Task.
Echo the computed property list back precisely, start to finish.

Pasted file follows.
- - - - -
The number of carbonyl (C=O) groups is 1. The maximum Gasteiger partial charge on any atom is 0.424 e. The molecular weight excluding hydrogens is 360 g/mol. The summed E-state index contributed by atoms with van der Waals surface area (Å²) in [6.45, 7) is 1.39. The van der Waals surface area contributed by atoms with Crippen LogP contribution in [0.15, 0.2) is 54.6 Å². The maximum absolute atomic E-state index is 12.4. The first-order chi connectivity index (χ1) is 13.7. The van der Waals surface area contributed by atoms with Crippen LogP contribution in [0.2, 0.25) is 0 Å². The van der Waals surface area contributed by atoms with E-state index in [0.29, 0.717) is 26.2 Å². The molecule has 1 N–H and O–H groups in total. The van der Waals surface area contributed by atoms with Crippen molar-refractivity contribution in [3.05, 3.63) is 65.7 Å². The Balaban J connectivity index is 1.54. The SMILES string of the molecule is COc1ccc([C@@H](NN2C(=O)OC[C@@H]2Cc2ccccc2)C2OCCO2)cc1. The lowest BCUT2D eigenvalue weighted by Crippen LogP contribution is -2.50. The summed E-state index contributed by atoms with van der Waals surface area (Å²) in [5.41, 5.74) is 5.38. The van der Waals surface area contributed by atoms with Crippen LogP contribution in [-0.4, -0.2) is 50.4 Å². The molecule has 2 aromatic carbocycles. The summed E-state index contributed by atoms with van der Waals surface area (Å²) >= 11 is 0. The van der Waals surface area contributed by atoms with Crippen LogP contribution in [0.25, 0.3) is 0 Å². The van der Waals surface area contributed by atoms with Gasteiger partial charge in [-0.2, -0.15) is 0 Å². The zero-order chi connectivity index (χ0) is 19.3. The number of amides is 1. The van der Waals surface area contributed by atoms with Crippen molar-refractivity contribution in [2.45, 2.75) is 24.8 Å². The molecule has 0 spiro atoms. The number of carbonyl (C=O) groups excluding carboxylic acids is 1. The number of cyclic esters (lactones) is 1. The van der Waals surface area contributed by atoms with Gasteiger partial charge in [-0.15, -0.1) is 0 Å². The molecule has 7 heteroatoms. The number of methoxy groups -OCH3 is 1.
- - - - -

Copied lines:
The number of carbonyl (C=O) groups is 1. The maximum Gasteiger partial charge on any atom is 0.424 e. The molecular weight excluding hydrogens is 360 g/mol. The summed E-state index contributed by atoms with van der Waals surface area (Å²) in [6.45, 7) is 1.39. The van der Waals surface area contributed by atoms with Crippen LogP contribution in [0.15, 0.2) is 54.6 Å². The maximum absolute atomic E-state index is 12.4. The first-order chi connectivity index (χ1) is 13.7. The van der Waals surface area contributed by atoms with Crippen LogP contribution in [0.2, 0.25) is 0 Å². The van der Waals surface area contributed by atoms with E-state index in [0.29, 0.717) is 26.2 Å². The molecule has 1 N–H and O–H groups in total. The van der Waals surface area contributed by atoms with Crippen molar-refractivity contribution in [3.05, 3.63) is 65.7 Å². The Balaban J connectivity index is 1.54. The SMILES string of the molecule is COc1ccc([C@@H](NN2C(=O)OC[C@@H]2Cc2ccccc2)C2OCCO2)cc1. The lowest BCUT2D eigenvalue weighted by Crippen LogP contribution is -2.50. The summed E-state index contributed by atoms with van der Waals surface area (Å²) in [5.41, 5.74) is 5.38. The van der Waals surface area contributed by atoms with Crippen LogP contribution in [-0.4, -0.2) is 50.4 Å². The molecule has 2 aromatic carbocycles. The summed E-state index contributed by atoms with van der Waals surface area (Å²) >= 11 is 0. The van der Waals surface area contributed by atoms with Crippen LogP contribution in [0.25, 0.3) is 0 Å². The van der Waals surface area contributed by atoms with Gasteiger partial charge in [-0.2, -0.15) is 0 Å². The zero-order chi connectivity index (χ0) is 19.3. The number of amides is 1. The van der Waals surface area contributed by atoms with Crippen molar-refractivity contribution in [2.45, 2.75) is 24.8 Å². The molecule has 0 spiro atoms. The number of carbonyl (C=O) groups excluding carboxylic acids is 1. The number of cyclic esters (lactones) is 1. The van der Waals surface area contributed by atoms with Gasteiger partial charge in [-0.15, -0.1) is 0 Å². The molecule has 7 heteroatoms. The number of methoxy groups -OCH3 is 1.